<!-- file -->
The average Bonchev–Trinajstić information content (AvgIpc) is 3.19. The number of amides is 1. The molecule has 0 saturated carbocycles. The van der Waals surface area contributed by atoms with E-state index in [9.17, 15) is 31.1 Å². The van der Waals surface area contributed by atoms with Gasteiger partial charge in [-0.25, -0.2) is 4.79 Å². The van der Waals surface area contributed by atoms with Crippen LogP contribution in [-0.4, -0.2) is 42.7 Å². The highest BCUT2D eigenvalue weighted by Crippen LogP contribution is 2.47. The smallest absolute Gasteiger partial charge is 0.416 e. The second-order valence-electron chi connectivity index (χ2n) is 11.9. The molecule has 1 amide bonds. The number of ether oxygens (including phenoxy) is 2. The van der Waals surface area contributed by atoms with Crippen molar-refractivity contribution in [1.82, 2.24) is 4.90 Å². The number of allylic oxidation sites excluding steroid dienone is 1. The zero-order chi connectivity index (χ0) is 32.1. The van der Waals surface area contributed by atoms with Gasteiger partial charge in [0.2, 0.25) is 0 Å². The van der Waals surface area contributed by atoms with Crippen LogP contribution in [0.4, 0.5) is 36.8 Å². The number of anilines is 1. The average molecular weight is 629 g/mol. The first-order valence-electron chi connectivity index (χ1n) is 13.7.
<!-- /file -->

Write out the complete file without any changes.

The average Bonchev–Trinajstić information content (AvgIpc) is 3.19. The number of amides is 1. The molecule has 0 saturated carbocycles. The van der Waals surface area contributed by atoms with E-state index in [9.17, 15) is 31.1 Å². The van der Waals surface area contributed by atoms with Gasteiger partial charge in [-0.25, -0.2) is 4.79 Å². The van der Waals surface area contributed by atoms with Crippen LogP contribution in [-0.4, -0.2) is 42.7 Å². The highest BCUT2D eigenvalue weighted by Crippen LogP contribution is 2.47. The smallest absolute Gasteiger partial charge is 0.416 e. The second-order valence-electron chi connectivity index (χ2n) is 11.9. The molecule has 1 amide bonds. The number of ether oxygens (including phenoxy) is 2. The van der Waals surface area contributed by atoms with Crippen molar-refractivity contribution in [1.82, 2.24) is 4.90 Å². The number of allylic oxidation sites excluding steroid dienone is 1. The zero-order chi connectivity index (χ0) is 32.1. The van der Waals surface area contributed by atoms with Gasteiger partial charge in [0.2, 0.25) is 0 Å². The van der Waals surface area contributed by atoms with Crippen LogP contribution in [0.4, 0.5) is 36.8 Å². The number of anilines is 1. The average molecular weight is 629 g/mol. The first-order valence-electron chi connectivity index (χ1n) is 13.7.